When Disneyland Resort wanted an accurate and objective assessment of their economic impact on the region, they turned to the Woods Center for Economic Analysis and Forecasting at Cal State Fullerton.

For the past 25 years, the Woods Center has attained both a regional and national reputation for its expertise in conducting complex economic forecasting, analysis and research and communicating findings clearly and effectively.

Modeling the Disney Magic

The fact that the center received a $75,000 grant from Disneyland Resort to provide this impact study highlights the capabilities of the center and the value CSUF provides to the region, explains Anil Puri, center director.

Anil Puri, Adrian Fleissig and Aaron Popp

Cal State Fullerton economists Anil Puri, Adrian Fleissig and Aaron Popp

Puri, Adrian Fleissig, professor of economics, and Aaron Popp, assistant professor of economics, spent six months on the project. A CSUF student was hired and gained valuable work experience organizing data on thousands of individual expenditures from Disneyland Resort. Using IMPLAN, an input-output model, the team estimated direct, indirect and induced impacts of the resort to determine its economic and fiscal impact on the seven-county Southern California region.

An Economic Powerhouse

Disneyland Resort is a magnet and catalyst for … the region.

“Findings show what an economic powerhouse Disneyland Resort is,” Puri summarizes. “It is the largest employer in Orange County, and its impact is felt beyond Anaheim. Not only does it draw tourists from around the world, it also adds to the local economy through its major construction and renovation projects. Disneyland Resort is a magnet and catalyst for additional tourism and recreational activities and enterprises in the region.”

The economists found that in 2018, Disneyland Resort had a total economic impact of $8.5 billion in Southern California — an increase of 50 percent over 2013 — stemming from its 78,299 employees and the millions of visitors who stayed in the area and made purchases from local businesses.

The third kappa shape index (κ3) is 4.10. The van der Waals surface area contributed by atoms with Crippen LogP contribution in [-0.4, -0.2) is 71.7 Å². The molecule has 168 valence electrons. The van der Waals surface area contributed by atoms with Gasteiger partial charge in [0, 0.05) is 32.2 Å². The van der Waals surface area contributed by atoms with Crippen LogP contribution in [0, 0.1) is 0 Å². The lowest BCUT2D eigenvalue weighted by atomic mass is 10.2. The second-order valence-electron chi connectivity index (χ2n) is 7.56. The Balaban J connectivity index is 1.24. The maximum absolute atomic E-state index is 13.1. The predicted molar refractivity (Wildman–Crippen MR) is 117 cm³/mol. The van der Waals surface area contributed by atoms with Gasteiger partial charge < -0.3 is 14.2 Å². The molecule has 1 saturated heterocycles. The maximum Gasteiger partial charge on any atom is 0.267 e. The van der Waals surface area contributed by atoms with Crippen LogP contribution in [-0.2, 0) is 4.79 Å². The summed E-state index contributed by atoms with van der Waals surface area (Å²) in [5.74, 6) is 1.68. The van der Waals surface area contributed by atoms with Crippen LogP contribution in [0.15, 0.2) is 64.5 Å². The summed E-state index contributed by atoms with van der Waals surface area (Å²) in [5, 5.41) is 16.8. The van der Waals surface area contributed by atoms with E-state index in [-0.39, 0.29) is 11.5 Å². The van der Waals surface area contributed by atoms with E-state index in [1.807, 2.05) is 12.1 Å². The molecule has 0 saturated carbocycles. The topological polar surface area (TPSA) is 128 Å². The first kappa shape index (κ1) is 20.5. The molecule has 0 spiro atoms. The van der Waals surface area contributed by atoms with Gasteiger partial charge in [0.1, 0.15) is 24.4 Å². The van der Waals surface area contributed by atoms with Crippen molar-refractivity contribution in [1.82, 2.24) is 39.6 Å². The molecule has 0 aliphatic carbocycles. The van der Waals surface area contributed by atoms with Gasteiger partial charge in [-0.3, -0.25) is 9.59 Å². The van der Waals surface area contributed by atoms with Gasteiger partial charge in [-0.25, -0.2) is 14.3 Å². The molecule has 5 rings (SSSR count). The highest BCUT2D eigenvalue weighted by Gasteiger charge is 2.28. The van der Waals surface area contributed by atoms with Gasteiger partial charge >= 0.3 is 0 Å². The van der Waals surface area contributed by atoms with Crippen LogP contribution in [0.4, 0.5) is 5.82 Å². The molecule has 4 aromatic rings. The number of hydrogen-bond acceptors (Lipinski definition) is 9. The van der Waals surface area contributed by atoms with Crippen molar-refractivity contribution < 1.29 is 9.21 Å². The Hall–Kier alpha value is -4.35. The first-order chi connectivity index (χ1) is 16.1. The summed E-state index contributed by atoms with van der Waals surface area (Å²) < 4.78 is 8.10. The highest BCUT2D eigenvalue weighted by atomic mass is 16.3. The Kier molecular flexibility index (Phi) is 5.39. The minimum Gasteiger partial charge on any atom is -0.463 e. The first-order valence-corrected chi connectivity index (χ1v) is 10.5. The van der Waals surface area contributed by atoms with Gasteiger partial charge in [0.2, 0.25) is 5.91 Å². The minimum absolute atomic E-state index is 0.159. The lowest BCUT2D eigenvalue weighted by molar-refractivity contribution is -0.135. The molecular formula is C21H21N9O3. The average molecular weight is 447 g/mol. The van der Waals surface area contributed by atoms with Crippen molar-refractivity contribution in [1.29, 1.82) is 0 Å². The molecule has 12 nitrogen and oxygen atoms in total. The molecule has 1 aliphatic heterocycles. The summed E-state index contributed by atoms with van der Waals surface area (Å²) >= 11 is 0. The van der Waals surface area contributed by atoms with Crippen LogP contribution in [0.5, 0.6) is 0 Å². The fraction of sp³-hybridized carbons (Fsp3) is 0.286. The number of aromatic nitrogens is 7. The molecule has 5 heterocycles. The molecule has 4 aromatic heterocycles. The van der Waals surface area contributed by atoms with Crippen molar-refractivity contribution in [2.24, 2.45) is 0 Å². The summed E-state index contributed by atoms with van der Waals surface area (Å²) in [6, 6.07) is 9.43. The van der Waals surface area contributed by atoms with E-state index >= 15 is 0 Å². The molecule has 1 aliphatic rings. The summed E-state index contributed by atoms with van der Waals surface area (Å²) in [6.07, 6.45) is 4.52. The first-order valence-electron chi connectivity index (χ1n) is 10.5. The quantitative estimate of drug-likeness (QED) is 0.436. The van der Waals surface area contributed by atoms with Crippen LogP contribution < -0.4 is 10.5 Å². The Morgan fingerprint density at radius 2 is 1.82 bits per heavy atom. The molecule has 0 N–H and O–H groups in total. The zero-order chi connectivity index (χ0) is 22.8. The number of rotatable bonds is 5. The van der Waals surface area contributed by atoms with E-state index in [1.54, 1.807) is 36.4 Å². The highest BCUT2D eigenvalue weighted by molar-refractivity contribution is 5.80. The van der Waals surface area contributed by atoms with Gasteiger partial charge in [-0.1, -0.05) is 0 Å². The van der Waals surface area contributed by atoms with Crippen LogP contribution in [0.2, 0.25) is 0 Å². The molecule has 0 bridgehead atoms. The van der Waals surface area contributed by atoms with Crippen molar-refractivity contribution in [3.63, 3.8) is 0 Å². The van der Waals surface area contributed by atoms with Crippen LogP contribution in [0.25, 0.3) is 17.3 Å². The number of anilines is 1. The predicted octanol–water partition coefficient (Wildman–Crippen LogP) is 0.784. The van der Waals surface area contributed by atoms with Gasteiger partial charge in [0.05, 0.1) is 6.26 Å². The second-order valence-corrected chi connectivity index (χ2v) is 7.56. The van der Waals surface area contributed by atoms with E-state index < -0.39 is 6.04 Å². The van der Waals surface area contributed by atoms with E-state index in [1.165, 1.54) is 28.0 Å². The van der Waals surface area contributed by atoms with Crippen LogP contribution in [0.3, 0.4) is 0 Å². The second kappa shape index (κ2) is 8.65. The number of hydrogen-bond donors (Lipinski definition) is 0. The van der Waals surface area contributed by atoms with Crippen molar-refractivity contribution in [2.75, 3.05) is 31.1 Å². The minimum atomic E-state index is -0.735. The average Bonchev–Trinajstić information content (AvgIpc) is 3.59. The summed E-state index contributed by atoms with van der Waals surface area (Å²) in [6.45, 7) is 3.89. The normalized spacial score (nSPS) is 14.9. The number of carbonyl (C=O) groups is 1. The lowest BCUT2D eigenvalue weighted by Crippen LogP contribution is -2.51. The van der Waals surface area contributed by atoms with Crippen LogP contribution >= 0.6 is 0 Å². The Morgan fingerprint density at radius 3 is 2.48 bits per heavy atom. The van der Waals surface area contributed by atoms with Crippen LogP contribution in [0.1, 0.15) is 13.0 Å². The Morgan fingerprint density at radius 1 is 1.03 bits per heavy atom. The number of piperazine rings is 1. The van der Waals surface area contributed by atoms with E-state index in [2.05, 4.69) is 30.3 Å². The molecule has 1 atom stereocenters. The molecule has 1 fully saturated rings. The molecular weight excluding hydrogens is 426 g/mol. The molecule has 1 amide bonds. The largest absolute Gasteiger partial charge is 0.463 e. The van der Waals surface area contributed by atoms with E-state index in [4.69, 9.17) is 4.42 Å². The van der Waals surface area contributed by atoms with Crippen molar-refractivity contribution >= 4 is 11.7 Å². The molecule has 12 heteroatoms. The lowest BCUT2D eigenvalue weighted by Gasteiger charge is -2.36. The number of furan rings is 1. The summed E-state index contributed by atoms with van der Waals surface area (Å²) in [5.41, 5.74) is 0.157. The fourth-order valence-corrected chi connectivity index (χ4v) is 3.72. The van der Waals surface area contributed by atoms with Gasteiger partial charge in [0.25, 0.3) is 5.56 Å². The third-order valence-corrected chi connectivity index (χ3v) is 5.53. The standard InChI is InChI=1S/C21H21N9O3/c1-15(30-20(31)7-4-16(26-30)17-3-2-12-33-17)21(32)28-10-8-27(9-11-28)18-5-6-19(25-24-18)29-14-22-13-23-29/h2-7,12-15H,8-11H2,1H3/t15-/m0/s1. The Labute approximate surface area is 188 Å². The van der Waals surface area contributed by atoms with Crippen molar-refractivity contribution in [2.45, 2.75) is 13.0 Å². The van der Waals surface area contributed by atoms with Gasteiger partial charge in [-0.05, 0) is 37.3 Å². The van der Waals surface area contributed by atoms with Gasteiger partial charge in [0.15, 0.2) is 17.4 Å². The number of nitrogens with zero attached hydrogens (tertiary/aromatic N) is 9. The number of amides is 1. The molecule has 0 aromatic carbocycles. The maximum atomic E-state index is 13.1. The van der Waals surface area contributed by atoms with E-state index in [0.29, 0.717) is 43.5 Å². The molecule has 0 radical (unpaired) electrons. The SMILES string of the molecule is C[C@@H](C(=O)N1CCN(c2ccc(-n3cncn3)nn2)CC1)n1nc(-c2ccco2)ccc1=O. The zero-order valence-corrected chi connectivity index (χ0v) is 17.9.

“Disneyland Resort continues to innovate and expand with new rides and attractions, and its onsite and off-site vendor businesses have shown impressive growth,” Puri explains.

More than 73 percent of Disneyland Resort’s jobs were in Orange County and accounted for 3.6 percent of all jobs in the county. The resort’s average annual job growth rate of 7.2 percent since 2013 was more than triple the rate seen in Southern California during that time frame (2.3 percent, according to the State of California’s Employment Development Department).

The Titan economists also note Disneyland Resort’s significant fiscal impact; it generated $509.6 million in state and local taxes during fiscal year 2018. “The city of Anaheim’s General Fund alone receives more than $160 million in tax revenue from the resort,” says Popp.

Some Things Can’t Be Quantified

Some of the contributions of Disneyland Resort just don’t have a monetary value.

While the economists at the Woods Center are experts at expressing the value of an entity numerically, they also recognize there are other benefits of having a place like Disneyland Resort in the region.

“Some of the contributions of Disneyland Resort just don’t have a monetary value,” Fleissig says. “There is the annual Children’s Hospital of Orange County fundraiser, mentoring programs and support given to low-income people and the homeless. And it’s impossible to value a sponsored trip to Disneyland for those with serious illnesses.”

To learn more about the Woods Center for Economic Analysis and Forecasting at Cal State Fullerton or contact an economist, visit the center’s website.